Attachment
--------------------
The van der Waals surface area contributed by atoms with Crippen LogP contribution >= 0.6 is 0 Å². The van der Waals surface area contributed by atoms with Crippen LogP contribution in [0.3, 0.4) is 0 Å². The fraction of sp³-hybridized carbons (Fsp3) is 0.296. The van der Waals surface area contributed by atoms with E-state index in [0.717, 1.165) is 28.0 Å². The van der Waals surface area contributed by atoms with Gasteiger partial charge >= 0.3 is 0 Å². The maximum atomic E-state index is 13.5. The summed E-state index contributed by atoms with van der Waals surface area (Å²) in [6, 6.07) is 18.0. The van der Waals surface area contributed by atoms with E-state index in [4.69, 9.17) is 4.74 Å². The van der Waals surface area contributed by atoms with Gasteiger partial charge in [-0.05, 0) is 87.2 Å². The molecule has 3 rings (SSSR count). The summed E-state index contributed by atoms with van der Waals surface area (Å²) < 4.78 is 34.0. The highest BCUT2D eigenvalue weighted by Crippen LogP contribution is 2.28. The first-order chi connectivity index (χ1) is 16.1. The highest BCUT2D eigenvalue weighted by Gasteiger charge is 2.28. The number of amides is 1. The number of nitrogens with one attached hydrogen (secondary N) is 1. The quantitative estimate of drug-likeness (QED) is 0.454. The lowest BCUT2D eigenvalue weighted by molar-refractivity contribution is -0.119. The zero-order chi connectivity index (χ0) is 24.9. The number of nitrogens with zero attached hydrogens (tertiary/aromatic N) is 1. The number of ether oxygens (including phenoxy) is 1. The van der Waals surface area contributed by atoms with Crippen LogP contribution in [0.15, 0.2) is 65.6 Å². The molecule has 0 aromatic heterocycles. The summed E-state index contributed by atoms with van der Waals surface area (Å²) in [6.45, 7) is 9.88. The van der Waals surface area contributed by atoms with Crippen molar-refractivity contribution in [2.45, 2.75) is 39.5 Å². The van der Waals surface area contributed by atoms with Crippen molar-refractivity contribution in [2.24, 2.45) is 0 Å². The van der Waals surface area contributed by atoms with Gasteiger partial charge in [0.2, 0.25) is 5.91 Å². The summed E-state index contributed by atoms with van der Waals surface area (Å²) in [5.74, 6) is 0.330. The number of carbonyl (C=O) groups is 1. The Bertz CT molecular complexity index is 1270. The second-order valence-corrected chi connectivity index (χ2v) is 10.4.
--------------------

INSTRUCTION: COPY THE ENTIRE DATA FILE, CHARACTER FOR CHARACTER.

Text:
The van der Waals surface area contributed by atoms with Crippen LogP contribution >= 0.6 is 0 Å². The van der Waals surface area contributed by atoms with Crippen LogP contribution in [0.3, 0.4) is 0 Å². The fraction of sp³-hybridized carbons (Fsp3) is 0.296. The van der Waals surface area contributed by atoms with E-state index in [0.717, 1.165) is 28.0 Å². The van der Waals surface area contributed by atoms with Gasteiger partial charge >= 0.3 is 0 Å². The maximum atomic E-state index is 13.5. The summed E-state index contributed by atoms with van der Waals surface area (Å²) in [6, 6.07) is 18.0. The van der Waals surface area contributed by atoms with E-state index in [4.69, 9.17) is 4.74 Å². The van der Waals surface area contributed by atoms with Gasteiger partial charge in [-0.05, 0) is 87.2 Å². The molecule has 3 rings (SSSR count). The summed E-state index contributed by atoms with van der Waals surface area (Å²) < 4.78 is 34.0. The highest BCUT2D eigenvalue weighted by Crippen LogP contribution is 2.28. The first-order chi connectivity index (χ1) is 16.1. The highest BCUT2D eigenvalue weighted by Gasteiger charge is 2.28. The number of amides is 1. The number of nitrogens with one attached hydrogen (secondary N) is 1. The quantitative estimate of drug-likeness (QED) is 0.454. The lowest BCUT2D eigenvalue weighted by molar-refractivity contribution is -0.119. The zero-order chi connectivity index (χ0) is 24.9. The number of nitrogens with zero attached hydrogens (tertiary/aromatic N) is 1. The number of ether oxygens (including phenoxy) is 1. The van der Waals surface area contributed by atoms with Crippen LogP contribution in [0.15, 0.2) is 65.6 Å². The molecule has 0 aromatic heterocycles. The summed E-state index contributed by atoms with van der Waals surface area (Å²) in [6.45, 7) is 9.88. The van der Waals surface area contributed by atoms with Crippen molar-refractivity contribution in [2.45, 2.75) is 39.5 Å². The van der Waals surface area contributed by atoms with Crippen molar-refractivity contribution in [2.24, 2.45) is 0 Å². The van der Waals surface area contributed by atoms with Gasteiger partial charge in [0.2, 0.25) is 5.91 Å². The summed E-state index contributed by atoms with van der Waals surface area (Å²) in [5.74, 6) is 0.330. The number of carbonyl (C=O) groups is 1. The Bertz CT molecular complexity index is 1270. The second-order valence-corrected chi connectivity index (χ2v) is 10.4.